Communists Fight in India

Communism in India finds its mainstay and support in the eastern and northeastern sections of the country. These are relatively backwards, rural, and underdeveloped for the most part, although they also contain the very populous area of Kolkata and surroundings, the state of West Bengal. The highly impoverished poor farmers and land laborers of this region as well as the proletariat of Kolkata has a strongly developed class consciousness, and as a result Communism has found a secure footing there, even in times when globally its powers are at a low ebb.

In these areas it takes on two main forms, speaking in terms of political organization. One is the party known as the Communist Party of India (Marxist). This group mostly consists of intellectuals but with a fairly broad mass base and that particularly in the more urban regions. Its policies follow a general line that is now associated with the name of Menshevism, or that of left social-democracy: it supports Marxism, but seeks to enlist the support of the progressive bourgeois, and follows a capitalist development strategy in order to build the necessary material base for socialism. It also follows a purely parliamentary politics, relying wholly on parliamentary and formal means of reform, although it must be noted that they also maintain a broad range of civil organizations, similar to the SPD in Germany in the 19th Century. They are generally the ruling party in West Bengal as well as Kerala.

Their opposites in all respects can be found in the Communist Party of India (Maoist), by all and sundry known as the Naxalites. The Naxalites are particularly strong among the poorest rural population, especially ‘untouchables’, and follow a strategy of rural rebellion against the government. Not just the central government of India itself, which is currently the national-bourgeois one of the Congress Party, but also the governments led by the abovementioned CPI (Marxist). For its efforts, it has been rewarded with a ban on the CPI (Maoist) by the central and local government1. It vigorously opposes also any election activity, since they seem to consider this mere parliamentarism and regard none of the parties to be serious in representing the interests of the rural poor. It further claims its violence, which has been significant and has involved use of underage soldiers, is self-defense against the greater violence of the Indian government and police forces.2 The truth of this seems borne out by what we know of the rural circumstances, where security forces aggression against the rural poor is widespread and no government represents the people. In fact, it is a telling fact that the current Naxalite rebellion is a revival of an earlier one, which took place in the 1960s. Then, it was brutally crushed by the Indian government. The fact of its revival (inspired by Lin Biao’s strategy of the ‘People’s War’) indicates that despite all the boasting of the capitalists about ‘growth’ and ‘improvements’ in India, the lot of the rural poor of that country, hundreds of millions strong, has improved not a bit.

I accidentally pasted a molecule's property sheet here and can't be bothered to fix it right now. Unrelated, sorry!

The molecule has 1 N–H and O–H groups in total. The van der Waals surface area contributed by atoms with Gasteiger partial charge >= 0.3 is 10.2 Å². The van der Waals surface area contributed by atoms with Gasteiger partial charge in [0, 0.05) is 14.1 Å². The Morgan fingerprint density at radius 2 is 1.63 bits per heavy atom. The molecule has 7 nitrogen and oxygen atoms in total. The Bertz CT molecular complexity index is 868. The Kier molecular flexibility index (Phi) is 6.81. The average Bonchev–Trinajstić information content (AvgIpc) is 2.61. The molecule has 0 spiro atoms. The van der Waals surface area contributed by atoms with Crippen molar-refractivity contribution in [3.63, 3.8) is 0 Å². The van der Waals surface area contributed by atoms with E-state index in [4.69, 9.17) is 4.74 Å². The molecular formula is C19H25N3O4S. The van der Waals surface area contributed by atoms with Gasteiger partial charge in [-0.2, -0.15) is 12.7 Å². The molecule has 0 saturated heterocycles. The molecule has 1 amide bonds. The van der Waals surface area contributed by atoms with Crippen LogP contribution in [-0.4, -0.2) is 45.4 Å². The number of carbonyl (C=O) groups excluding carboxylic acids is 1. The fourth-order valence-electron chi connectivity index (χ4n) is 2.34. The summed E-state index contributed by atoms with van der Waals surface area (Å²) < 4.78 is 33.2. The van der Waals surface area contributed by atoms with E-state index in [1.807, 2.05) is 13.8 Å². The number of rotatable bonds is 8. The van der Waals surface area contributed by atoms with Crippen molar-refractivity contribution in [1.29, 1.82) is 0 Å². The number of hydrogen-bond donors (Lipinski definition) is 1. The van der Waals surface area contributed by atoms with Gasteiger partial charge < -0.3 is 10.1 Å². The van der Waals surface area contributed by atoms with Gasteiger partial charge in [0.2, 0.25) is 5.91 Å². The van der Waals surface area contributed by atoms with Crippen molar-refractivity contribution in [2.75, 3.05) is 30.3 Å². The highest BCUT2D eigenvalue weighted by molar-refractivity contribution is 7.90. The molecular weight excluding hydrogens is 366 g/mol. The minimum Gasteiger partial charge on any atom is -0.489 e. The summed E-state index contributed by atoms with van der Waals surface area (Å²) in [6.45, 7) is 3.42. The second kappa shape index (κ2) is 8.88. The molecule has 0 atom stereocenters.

What’s more, the CPI(Marxist) itself is forced by its pro-bourgeois policies to increasingly rely on liberal strategies of development, which open itself up to the criticism of abandoning the people it is supposed to support and represent. Already, it has repressed revolts of mostly ‘tribal’ Indians resisting expropriation of their land by capitalist companies and ecological destruction of their forests. It has done nothing whatever to improve the position of these marginal groups: it is said that nowhere the position of the ‘tribal’ rural poor is as bad as in West Bengal.3 The consistent policy of repression versus the movements of the rural poor has cut off any possibility of democratic improvement or pressure on the state, forcing them into using their right of self-defense by attempting to overcome the state in their areas. They may have little chance of victory in the long run, but they have organized and their movement exists, and one cannot expect more of people in such a deprived situation. Who would demand that they lie down and surrender when their land and livelihood is expropriated by capital and state forces wage war on them, speaking of them as “infesting” their own regions?4